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Understanding the RIO MOW Tip Advantage

Posted by Joe Rotter on
Understanding the RIO MOW Tip Advantage

For many years while guiding spey fisherman, I failed to understand when and how to lighten up a spey rig. Milky inflated water can push steelhead into the shorelines and into some vulnerable holding lies! The problem is that many fisherman are too inexperienced or too timid to lighten up their rig and fish higher in the water column. If you are fishing too heavy, especially with longer sink tips - your swing doesn't finish and allow the fly to slide all the way into the shore. The tension dies too early and the fly begins to fall in the water column, becoming very unattractive to the fish. Steelhead don't suck up flies off the bottom! Suckers suck up flies off the bottom.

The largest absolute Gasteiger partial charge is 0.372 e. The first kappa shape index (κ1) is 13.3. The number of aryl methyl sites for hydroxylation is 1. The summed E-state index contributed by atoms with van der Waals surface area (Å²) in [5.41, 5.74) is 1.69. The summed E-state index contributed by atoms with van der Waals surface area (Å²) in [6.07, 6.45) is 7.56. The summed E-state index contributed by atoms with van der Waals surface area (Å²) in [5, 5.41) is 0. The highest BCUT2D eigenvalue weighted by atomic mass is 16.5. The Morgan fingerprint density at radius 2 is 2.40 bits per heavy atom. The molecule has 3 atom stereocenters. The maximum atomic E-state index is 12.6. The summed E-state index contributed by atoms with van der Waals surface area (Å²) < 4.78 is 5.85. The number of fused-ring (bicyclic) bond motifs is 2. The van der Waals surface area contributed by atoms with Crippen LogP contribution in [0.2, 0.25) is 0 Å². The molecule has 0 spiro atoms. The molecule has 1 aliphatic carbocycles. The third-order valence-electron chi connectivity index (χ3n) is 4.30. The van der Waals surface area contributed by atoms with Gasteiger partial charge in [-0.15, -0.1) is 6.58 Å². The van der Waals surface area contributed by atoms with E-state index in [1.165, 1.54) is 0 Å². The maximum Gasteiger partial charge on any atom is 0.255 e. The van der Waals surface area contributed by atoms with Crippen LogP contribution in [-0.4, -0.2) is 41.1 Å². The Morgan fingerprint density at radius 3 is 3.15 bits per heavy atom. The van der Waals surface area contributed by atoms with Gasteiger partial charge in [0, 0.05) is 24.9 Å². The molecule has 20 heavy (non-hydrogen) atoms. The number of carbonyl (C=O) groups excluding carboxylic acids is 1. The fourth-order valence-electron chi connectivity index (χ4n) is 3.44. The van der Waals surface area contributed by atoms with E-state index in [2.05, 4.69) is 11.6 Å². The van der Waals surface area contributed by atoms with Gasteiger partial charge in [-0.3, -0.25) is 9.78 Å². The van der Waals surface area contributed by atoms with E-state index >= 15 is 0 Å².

While you certainly need to keep your fly "in the zone", make sure your presentation is swinging all the way out to the shoreline. ALSO, consider that a fly is easier to see when silhouetted over the fish's head. It is much easier to see when overhead than underneath. There is a delicate balance here.

In cloudy water, I have really gravitated toward RIO MOW Tips. These aren't a "new" product. It's critical to know what they are and how to use them. The chief advantage is that you can extend your floating head, with a shorter section of sinking tip and this provides more control and steering for working the fly into the shore or around technical features.

 



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